Compare anything that was made by the West in these two decades: Clooney Batman vs Bale Batman, Scream vs Hostel, and your alien invasion. The America of 1996 had very little to worry about- the economy was booming, the Cold War was over, and the biggest scandal they could turn up was that the president was getting off in the White House with someone who wasn’t his wife. In this period, Hollywood was spending a lot of time in the disaster genre, destroying the country again and again with tornadoes, volcanoes, sharks and asteroids. In the 90’s, a movie could blow up Congress and it was a joke- Americans were disconnected from any real social or existential anxiety, and that was released through ‘what-if?’ thought experiments like disaster movies.

But then you got to 2005, there are close-ups of a woman’s screaming face as she is turned into dust by an unimaginable weapon of horror that she is running away from in absolute fear. In the 90’s, there was no fear or horror in seeing symbols of America destroyed- when the aliens blow up the White House, it’s actually kind of epic and amazing to see. During the destruction in Independence Day, thousands, if not tens of thousands must have died, and yet the movie just does not care. Compare that to War of the Worlds, where people are vaporized in front of Tom Cruise’s face, horrified and terrified and screaming. A very on-the-nose moment in the film harkening to 9/11 imagery is after Tom Cruise runs through the streets with people turning into dust all around him, leaving him covered in grey ash, an image, in a post 9/11 world, is loaded with meaning, as Cruise covered in ash very much resembles the images of the 9/11 first responders, who were also covered in similar-looking grey ash while searching through the remains of the World Trade Centre.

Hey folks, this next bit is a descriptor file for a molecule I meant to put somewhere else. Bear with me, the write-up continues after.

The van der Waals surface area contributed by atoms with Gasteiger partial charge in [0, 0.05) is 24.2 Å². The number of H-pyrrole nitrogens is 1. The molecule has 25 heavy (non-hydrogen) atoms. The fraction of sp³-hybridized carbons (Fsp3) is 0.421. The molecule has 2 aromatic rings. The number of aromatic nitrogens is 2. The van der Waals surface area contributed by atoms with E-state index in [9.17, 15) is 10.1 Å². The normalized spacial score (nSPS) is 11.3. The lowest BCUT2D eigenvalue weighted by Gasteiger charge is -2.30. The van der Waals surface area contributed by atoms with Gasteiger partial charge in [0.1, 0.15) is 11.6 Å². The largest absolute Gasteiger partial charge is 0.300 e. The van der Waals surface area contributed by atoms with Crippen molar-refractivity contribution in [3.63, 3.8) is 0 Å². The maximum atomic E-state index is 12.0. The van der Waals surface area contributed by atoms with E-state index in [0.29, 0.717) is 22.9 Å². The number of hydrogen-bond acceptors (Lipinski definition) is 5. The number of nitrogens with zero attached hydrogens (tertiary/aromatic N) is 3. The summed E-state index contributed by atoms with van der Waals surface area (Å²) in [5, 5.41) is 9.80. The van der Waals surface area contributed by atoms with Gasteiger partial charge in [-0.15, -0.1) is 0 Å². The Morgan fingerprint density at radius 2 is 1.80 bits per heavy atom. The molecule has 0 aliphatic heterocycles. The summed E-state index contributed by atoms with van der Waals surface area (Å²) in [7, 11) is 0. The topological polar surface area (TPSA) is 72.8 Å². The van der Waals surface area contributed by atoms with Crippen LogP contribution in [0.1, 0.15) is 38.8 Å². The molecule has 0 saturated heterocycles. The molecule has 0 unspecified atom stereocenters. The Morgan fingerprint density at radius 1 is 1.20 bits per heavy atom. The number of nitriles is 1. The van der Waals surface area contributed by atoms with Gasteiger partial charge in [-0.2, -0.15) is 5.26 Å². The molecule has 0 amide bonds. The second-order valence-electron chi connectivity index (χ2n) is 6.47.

Even while ignoring the mass destruction of human life, the disaster movie was another pop culture casualty of 9/11- people no longer had an appetite to see images of mass destruction when they knew they could be a very real thing that happened where they lived. And when mass destruction did return, years after 9/11, the goofy glee in destruction seen in the 90’s was gone, replaced by a hyper-realistic tragedy that is acknowledged to destroy the lives of millions. There was no way a post-9/11 movie could show the spire of the Empire State Building fall onto crowds below a la Independence Day– as we now know, that’s not how skyscrapers fall down.

The crucial difference in between these two movies is what is being destroyed; in the 90’s, the invincible, immortal 90’s where everything was good and would never die, it’s stuff- buildings, landmarks and cities. In War of the Worlds, it’s people, human lives. And that is the real crux of how 9/11 changed the invasion- people were people again, not characters. To 90’s audiences, the biggest fear they had was that their stability would be destroyed. But 9/11 actually did destroy Western stability, so more focus was placed on the fear of losing human life. Whole crowds of people are exterminated by the lasers, and we hear them screaming as Tom Cruise holds a crying Dakota Fanning. 

9/11, for a time, killed the bombast and joy of destruction, which forced us to show the fragile threads of our civilisation in our movies. And this trend lasted for a long time- you can see with the amount of hyper-realistic grimdark movies that came out in the early 2000’s- but as the world gets further away from 9/11, we can see the joy of destroying stuff creep back in- and hopefully for a while.  

 

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Sian Billington

Arts & Culture Editor | 19-20